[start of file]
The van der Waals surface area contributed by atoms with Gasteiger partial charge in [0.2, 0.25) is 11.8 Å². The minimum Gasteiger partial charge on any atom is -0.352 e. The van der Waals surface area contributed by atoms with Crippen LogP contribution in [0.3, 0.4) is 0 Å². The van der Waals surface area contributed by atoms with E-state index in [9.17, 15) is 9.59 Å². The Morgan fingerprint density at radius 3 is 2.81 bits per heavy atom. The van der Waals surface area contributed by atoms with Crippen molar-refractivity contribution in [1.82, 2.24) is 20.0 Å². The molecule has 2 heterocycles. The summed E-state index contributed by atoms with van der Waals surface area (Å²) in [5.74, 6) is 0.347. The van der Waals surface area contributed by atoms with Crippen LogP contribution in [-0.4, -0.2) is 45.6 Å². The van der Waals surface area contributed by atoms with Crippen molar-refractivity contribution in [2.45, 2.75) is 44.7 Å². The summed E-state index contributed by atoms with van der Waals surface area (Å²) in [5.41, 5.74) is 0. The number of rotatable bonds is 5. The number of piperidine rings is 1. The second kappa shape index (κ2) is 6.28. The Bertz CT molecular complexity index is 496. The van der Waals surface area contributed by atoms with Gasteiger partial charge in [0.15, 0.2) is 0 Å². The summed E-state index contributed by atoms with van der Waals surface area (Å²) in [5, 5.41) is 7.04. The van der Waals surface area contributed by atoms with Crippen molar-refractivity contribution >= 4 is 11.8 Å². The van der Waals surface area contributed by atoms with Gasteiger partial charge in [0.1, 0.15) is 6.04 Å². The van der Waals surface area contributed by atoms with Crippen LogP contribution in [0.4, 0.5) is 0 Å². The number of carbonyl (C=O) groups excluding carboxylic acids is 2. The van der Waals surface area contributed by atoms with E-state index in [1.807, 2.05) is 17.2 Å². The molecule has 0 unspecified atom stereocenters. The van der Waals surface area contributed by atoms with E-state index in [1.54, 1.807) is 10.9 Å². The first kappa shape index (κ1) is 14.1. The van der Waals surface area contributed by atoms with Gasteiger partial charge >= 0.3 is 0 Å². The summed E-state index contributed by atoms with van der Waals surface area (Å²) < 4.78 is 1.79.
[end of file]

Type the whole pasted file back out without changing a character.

The van der Waals surface area contributed by atoms with Gasteiger partial charge in [0.2, 0.25) is 11.8 Å². The minimum Gasteiger partial charge on any atom is -0.352 e. The van der Waals surface area contributed by atoms with Crippen LogP contribution in [0.3, 0.4) is 0 Å². The van der Waals surface area contributed by atoms with E-state index in [9.17, 15) is 9.59 Å². The Morgan fingerprint density at radius 3 is 2.81 bits per heavy atom. The van der Waals surface area contributed by atoms with Crippen molar-refractivity contribution in [1.82, 2.24) is 20.0 Å². The molecule has 2 heterocycles. The summed E-state index contributed by atoms with van der Waals surface area (Å²) in [5.74, 6) is 0.347. The van der Waals surface area contributed by atoms with Crippen LogP contribution in [-0.4, -0.2) is 45.6 Å². The van der Waals surface area contributed by atoms with Crippen molar-refractivity contribution in [2.45, 2.75) is 44.7 Å². The summed E-state index contributed by atoms with van der Waals surface area (Å²) in [5.41, 5.74) is 0. The number of rotatable bonds is 5. The number of piperidine rings is 1. The second kappa shape index (κ2) is 6.28. The Bertz CT molecular complexity index is 496. The van der Waals surface area contributed by atoms with Gasteiger partial charge in [0.15, 0.2) is 0 Å². The summed E-state index contributed by atoms with van der Waals surface area (Å²) in [5, 5.41) is 7.04. The van der Waals surface area contributed by atoms with Crippen molar-refractivity contribution >= 4 is 11.8 Å². The van der Waals surface area contributed by atoms with Gasteiger partial charge in [0.1, 0.15) is 6.04 Å². The van der Waals surface area contributed by atoms with Crippen LogP contribution in [0.4, 0.5) is 0 Å². The number of carbonyl (C=O) groups excluding carboxylic acids is 2. The van der Waals surface area contributed by atoms with E-state index in [1.807, 2.05) is 17.2 Å². The molecule has 0 unspecified atom stereocenters. The van der Waals surface area contributed by atoms with E-state index in [1.54, 1.807) is 10.9 Å². The first kappa shape index (κ1) is 14.1. The van der Waals surface area contributed by atoms with Gasteiger partial charge >= 0.3 is 0 Å². The summed E-state index contributed by atoms with van der Waals surface area (Å²) < 4.78 is 1.79.